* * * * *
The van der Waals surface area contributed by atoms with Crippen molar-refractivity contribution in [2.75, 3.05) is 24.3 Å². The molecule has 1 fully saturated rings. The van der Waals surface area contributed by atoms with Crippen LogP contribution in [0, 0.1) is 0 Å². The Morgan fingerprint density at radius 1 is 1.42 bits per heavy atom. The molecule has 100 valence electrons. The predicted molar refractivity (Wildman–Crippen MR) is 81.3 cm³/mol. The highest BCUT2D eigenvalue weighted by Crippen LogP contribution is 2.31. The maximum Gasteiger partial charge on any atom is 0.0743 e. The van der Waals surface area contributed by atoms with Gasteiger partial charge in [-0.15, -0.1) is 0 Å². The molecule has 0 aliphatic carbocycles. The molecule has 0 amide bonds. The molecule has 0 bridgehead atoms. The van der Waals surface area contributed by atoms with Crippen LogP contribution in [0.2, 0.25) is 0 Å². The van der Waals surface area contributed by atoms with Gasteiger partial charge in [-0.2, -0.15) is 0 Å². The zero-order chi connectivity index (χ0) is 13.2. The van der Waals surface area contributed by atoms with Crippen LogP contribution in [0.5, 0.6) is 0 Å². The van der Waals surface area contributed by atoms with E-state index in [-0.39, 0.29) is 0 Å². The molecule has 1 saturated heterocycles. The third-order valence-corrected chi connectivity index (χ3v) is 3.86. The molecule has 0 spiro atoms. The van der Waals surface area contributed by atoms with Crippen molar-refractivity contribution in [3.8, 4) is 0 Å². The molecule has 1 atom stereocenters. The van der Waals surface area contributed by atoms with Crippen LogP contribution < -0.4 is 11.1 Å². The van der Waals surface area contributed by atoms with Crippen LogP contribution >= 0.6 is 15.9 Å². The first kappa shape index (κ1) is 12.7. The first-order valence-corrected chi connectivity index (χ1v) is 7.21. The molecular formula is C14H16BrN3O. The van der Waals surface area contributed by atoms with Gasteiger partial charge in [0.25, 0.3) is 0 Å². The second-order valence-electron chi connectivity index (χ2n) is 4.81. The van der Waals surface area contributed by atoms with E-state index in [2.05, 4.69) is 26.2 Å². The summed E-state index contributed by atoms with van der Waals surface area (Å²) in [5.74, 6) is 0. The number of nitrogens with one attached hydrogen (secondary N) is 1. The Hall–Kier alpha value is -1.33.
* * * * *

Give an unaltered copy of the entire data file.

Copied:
The van der Waals surface area contributed by atoms with Crippen molar-refractivity contribution in [2.75, 3.05) is 24.3 Å². The molecule has 1 fully saturated rings. The van der Waals surface area contributed by atoms with Crippen LogP contribution in [0, 0.1) is 0 Å². The Morgan fingerprint density at radius 1 is 1.42 bits per heavy atom. The molecule has 100 valence electrons. The predicted molar refractivity (Wildman–Crippen MR) is 81.3 cm³/mol. The highest BCUT2D eigenvalue weighted by Crippen LogP contribution is 2.31. The maximum Gasteiger partial charge on any atom is 0.0743 e. The van der Waals surface area contributed by atoms with Gasteiger partial charge in [-0.15, -0.1) is 0 Å². The molecule has 0 aliphatic carbocycles. The molecule has 0 amide bonds. The molecule has 0 bridgehead atoms. The van der Waals surface area contributed by atoms with Crippen LogP contribution in [0.2, 0.25) is 0 Å². The van der Waals surface area contributed by atoms with Gasteiger partial charge in [-0.2, -0.15) is 0 Å². The zero-order chi connectivity index (χ0) is 13.2. The van der Waals surface area contributed by atoms with Crippen LogP contribution in [0.5, 0.6) is 0 Å². The van der Waals surface area contributed by atoms with E-state index in [-0.39, 0.29) is 0 Å². The molecule has 1 saturated heterocycles. The third-order valence-corrected chi connectivity index (χ3v) is 3.86. The molecule has 0 spiro atoms. The van der Waals surface area contributed by atoms with Crippen molar-refractivity contribution in [3.8, 4) is 0 Å². The molecule has 1 atom stereocenters. The van der Waals surface area contributed by atoms with Crippen LogP contribution < -0.4 is 11.1 Å². The van der Waals surface area contributed by atoms with Crippen LogP contribution >= 0.6 is 15.9 Å². The first kappa shape index (κ1) is 12.7. The first-order valence-corrected chi connectivity index (χ1v) is 7.21. The molecular formula is C14H16BrN3O. The van der Waals surface area contributed by atoms with Gasteiger partial charge in [0.25, 0.3) is 0 Å². The second-order valence-electron chi connectivity index (χ2n) is 4.81. The van der Waals surface area contributed by atoms with E-state index in [2.05, 4.69) is 26.2 Å². The summed E-state index contributed by atoms with van der Waals surface area (Å²) in [5.74, 6) is 0. The number of nitrogens with one attached hydrogen (secondary N) is 1. The Hall–Kier alpha value is -1.33.